WARF: P99276US

Method of Making Embryoid Bodies from Primate Embryonic Stem Cells


James Thomson, Vivienne Marshall, Jennifer Swiergiel

The Wisconsin Alumni Research Foundation (WARF) is seeking commercial partners interested in developing an improved method of forming embryoid bodies from human and non-human primate ES cells.
OVERVIEWEmbryoid bodies are three-dimensional aggregates of embryonic stem cells (ES cells). ES cells form embryoid bodies before differentiating into defined lineages; thus, coaxing ES cells to form embryoid bodies is important to realizing the eventual therapeutic uses of ES cells. But when subjected to the same conditions that cause mouse ES cells to form embryoid bodies, human ES cells often die.
THE INVENTIONUW-Madison researchers have developed an improved method of forming embryoid bodies from human and non-human primate ES cells. The method starts with ES cell colonies adhered to a substrate. The colonies are removed from the substrate as clumps through either physical or chemical means. The clumps of ES cells are then incubated under conditions that prevent them from attaching to their container. This allows the ES cells to coalesce into embryoid bodies that can then be differentiated into a variety of desired lineages. In essence, the development of embryoid bodies from primate ES cells depends on maintaining the cells as aggregated clumps, because isolated cells in culture die.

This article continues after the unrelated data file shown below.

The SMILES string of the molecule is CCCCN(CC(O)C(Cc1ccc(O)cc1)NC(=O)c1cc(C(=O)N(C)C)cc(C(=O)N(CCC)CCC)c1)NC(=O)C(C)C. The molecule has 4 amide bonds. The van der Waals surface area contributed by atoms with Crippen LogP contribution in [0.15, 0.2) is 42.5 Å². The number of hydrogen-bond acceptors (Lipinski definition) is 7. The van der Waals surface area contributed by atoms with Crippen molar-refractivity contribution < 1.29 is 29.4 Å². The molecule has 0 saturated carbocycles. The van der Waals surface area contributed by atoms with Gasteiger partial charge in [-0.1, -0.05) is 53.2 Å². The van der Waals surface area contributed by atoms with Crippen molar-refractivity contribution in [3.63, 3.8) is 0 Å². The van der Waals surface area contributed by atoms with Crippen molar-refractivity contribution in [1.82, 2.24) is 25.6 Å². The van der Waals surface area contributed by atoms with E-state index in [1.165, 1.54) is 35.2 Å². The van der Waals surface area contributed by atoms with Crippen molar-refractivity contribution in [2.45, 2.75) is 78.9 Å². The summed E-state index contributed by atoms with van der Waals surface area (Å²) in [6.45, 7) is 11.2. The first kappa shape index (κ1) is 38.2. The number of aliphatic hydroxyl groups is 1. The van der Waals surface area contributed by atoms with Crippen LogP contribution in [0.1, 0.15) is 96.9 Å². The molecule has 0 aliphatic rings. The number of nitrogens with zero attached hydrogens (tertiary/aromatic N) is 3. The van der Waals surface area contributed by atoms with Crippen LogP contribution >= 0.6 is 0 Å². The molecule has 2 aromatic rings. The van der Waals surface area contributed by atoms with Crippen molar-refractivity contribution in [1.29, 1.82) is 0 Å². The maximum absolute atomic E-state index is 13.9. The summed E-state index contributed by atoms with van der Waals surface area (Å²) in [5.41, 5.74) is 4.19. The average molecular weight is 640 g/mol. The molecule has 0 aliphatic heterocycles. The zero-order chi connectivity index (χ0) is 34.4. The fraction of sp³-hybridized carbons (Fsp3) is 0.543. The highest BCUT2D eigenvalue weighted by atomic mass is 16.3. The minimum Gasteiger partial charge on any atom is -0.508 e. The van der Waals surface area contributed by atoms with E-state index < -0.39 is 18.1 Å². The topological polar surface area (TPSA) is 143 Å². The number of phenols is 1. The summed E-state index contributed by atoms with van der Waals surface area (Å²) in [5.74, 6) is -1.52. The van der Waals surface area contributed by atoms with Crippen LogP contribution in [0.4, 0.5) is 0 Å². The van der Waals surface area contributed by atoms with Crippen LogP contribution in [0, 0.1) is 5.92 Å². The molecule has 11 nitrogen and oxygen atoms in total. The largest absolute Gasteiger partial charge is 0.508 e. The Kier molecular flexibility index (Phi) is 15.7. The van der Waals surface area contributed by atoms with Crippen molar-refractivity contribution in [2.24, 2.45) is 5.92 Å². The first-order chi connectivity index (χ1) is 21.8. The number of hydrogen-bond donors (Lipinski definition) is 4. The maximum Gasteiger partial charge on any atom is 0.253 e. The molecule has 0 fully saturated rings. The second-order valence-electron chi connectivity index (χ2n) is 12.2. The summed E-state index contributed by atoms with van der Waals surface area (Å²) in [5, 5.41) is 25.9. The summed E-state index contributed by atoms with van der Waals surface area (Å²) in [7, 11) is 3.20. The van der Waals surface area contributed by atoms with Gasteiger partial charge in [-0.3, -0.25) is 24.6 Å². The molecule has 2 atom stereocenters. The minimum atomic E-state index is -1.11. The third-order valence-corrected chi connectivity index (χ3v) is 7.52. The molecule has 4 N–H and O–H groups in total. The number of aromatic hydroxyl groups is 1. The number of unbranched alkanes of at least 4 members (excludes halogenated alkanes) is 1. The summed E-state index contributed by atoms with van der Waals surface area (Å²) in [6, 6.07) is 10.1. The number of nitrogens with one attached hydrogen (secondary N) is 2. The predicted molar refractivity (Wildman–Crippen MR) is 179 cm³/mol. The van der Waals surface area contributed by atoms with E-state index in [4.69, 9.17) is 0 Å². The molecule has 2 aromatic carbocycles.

• Effectively forming embryoid bodies from primate cell lines
  • Differentiating stem cells into defined tissues will likely require the formation of embryoid bodies.
  • Embryoid bodies are suitable for medical purposes or research.
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For current licensing status, please contact Andy DeTienne at or 608-960-9857.
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